A Phoenix Suns team that nobody knows what to make of them, thatís what.
A fundamental difference in team philosophy between General Manager Steve Kerr and DíAntoni lead to Terry Porter taking over in Phoenix, bringing with him a brand of defensive-minded basketball and accountability.
"I will be hands-on when it comes to the defense," Porter said at his introductory press conference. "When you talk about defense, there's got to be a desire there, and there's got to be a lot of repetition."
Suns fans should also expect a greater emphasis on getting Amare Stoudemire the ball more often and becoming the focal point of everything Phoenix does on offense. Stoudemire enters his seventh season in the league and his third since rising from the ashes following microfracture surgery on his left knee in 2005 and arthroscopic surgery on his right knee in 2006.
Offensively, Stoudemire is without a doubt the big man in the league. He pours in 25 points a night, hovers around 60 percent from the field, 80 percent from the line and has a midrange jump shot that is as pure as any guardís in the league outside of Rip Hamilton.
What Stoudemire doesnít have is a reputation for being an effective defender, despite his 6-10, 250-pound frame and wealth of athletic prowess. Too many times he makes the wrong gamble on defense and too few times does he come down with the key rebound that his team needs.
Phoenix received the unenviable draw of San Antonio in the first round in last yearís playoffs, the third straight year where they tangled with the black and silver in the postseason. After matching the Spurs blow for blow in a Game 1 for the ages, the Suns had nothing left for the rest of the series and bowed out in five games.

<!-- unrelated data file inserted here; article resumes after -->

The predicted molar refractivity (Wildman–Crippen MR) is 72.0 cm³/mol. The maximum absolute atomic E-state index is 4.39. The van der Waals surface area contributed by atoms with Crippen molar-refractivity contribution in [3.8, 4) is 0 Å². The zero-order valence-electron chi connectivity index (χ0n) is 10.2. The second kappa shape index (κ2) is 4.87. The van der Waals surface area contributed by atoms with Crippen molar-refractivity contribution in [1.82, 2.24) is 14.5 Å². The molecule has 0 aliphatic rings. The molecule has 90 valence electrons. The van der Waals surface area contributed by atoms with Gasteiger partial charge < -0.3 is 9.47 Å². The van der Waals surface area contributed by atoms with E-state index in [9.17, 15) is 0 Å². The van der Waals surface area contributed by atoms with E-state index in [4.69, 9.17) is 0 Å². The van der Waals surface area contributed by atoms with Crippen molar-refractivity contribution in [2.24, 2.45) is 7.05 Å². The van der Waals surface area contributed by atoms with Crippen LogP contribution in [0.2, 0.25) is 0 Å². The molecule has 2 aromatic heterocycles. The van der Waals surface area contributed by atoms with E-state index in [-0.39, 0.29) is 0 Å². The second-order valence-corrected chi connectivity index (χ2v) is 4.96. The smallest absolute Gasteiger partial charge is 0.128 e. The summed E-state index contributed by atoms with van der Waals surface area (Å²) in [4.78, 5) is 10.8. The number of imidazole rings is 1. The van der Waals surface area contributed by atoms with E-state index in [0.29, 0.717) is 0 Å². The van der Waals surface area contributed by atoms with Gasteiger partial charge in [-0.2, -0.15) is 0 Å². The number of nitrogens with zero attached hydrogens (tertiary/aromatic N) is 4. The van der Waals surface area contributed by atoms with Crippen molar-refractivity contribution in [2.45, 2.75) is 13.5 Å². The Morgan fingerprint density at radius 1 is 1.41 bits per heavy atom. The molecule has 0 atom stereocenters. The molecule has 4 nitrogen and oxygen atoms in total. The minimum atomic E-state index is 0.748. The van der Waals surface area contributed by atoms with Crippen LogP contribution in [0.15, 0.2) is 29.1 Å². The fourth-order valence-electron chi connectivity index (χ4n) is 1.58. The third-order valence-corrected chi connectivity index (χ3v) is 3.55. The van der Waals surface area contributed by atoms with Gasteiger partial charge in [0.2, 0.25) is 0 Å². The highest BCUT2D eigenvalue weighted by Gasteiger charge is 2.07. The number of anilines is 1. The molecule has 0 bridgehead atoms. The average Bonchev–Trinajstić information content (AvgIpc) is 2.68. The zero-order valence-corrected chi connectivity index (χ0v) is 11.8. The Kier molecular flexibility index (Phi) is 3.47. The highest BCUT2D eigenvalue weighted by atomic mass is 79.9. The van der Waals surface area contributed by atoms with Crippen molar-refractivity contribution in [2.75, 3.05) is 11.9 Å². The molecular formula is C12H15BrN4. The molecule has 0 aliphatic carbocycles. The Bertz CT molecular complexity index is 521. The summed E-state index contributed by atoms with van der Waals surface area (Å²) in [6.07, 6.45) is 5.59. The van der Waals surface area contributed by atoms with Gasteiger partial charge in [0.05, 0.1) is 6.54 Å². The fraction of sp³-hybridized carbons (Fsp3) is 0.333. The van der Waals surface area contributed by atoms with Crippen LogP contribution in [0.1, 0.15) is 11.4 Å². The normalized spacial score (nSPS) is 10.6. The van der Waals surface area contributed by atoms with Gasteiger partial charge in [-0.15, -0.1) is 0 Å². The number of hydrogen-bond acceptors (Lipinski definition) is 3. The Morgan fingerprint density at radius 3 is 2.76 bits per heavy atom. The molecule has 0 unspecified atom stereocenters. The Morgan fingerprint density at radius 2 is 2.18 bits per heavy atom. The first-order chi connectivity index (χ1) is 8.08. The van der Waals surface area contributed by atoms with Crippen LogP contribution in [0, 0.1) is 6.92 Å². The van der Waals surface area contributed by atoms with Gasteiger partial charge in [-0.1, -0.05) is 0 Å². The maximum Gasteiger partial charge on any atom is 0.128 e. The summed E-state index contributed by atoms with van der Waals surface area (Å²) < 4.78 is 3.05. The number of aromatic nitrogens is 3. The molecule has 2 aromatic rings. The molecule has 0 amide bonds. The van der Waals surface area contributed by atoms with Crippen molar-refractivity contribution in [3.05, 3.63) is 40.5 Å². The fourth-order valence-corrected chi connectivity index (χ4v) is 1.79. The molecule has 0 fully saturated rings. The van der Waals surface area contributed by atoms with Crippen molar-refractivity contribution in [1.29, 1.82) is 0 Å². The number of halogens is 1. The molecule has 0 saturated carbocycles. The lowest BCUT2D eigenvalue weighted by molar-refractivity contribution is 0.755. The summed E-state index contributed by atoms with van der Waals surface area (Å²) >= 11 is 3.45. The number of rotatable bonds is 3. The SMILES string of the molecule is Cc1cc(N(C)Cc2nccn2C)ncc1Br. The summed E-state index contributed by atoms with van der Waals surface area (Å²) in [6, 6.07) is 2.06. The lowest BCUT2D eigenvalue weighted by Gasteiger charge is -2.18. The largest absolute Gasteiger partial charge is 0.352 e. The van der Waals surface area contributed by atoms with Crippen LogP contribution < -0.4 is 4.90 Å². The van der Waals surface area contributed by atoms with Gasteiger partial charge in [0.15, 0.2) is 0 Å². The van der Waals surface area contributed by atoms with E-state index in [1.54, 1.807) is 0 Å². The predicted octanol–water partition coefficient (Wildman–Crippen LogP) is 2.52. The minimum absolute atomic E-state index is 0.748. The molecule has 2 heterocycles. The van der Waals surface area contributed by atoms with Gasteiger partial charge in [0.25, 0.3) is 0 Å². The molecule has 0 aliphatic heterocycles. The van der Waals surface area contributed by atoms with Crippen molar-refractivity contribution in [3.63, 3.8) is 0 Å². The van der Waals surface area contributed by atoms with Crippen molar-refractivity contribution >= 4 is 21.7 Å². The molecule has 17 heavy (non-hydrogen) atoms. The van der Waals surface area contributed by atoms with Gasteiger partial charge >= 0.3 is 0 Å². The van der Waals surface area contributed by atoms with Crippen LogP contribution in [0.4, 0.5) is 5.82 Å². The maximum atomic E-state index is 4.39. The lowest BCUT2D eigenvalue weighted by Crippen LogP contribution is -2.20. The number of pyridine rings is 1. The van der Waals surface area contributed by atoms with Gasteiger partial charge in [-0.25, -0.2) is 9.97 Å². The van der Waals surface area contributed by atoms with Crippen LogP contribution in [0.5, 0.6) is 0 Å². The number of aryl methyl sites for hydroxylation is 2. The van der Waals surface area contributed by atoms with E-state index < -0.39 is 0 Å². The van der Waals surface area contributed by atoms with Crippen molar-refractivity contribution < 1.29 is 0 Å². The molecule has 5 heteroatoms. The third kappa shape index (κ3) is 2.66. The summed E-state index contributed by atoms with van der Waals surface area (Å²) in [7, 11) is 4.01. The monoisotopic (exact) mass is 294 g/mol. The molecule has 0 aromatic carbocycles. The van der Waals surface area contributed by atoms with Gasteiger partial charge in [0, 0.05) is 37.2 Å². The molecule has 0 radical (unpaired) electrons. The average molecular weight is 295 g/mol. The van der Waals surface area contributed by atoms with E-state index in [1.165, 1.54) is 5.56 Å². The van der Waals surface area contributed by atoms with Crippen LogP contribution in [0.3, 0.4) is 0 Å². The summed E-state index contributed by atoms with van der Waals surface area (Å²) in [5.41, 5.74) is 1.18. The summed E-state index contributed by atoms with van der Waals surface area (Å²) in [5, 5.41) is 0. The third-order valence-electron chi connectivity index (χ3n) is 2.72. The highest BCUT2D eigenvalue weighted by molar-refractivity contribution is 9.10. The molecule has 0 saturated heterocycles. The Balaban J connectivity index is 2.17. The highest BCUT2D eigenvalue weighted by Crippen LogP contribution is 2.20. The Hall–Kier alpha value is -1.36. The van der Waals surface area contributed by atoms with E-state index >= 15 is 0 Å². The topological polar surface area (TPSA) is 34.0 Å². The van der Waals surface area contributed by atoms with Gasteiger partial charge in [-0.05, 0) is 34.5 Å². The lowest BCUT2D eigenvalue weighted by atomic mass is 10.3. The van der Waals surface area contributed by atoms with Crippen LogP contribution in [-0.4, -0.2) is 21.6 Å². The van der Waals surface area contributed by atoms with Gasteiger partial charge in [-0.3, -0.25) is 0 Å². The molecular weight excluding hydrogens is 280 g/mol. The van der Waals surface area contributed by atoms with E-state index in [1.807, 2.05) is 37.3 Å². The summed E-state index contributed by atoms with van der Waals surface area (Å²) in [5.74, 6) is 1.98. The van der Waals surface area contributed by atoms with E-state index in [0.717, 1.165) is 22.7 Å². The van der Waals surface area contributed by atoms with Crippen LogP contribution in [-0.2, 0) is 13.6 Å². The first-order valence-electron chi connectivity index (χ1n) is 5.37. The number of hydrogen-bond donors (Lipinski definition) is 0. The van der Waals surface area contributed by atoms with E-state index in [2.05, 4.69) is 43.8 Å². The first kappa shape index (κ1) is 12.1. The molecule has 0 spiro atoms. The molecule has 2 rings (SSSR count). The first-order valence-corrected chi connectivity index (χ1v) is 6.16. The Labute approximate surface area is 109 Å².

Outside of a new head coach, the cast is virtually the same for 2008-09, save the additions of Matt Barnes who thrived in Golden Stateís run-and-gun system and first round pick Robin Lopez who was known for his defensive ways while at Stanford, but showed some signs of offensive life during the Las Vegas Summer League.
People remember that Phoenix slipped to the No. 6 seed in the West but are quick to forget that the Suns had 55 wins. Meanwhile, the Lakers were the No. 1 seed with 57 wins. If Nash and Co. had notched two more Ws to become the team that got to eject Denver from the playoffs instead of allowing L.A. the opportunity to get the sweep, we'd all be looking at this team much differently.
Sure, it's revisionist history, but that's allowed when you're talking about a team that features a historic pairing of arguably the top center and the top point guard of their era.
You can't discount the experience, professionalism and ability of the supporting cast, either. Raja Bell is a warrior and one of the best knock-down three-point shooters in the league. Leandro Barbosa is quicker than 99 percent of his peers. Boris Diaw can play any position from point guard to center. And Grant Hill seems to fit the bill to become the type of consummate pro like a Ray Borque or a Reggie White or a Michael Finley who is destined to one day be named a champion.
Porter just has to make what's old new again.
-- Dave McMenamin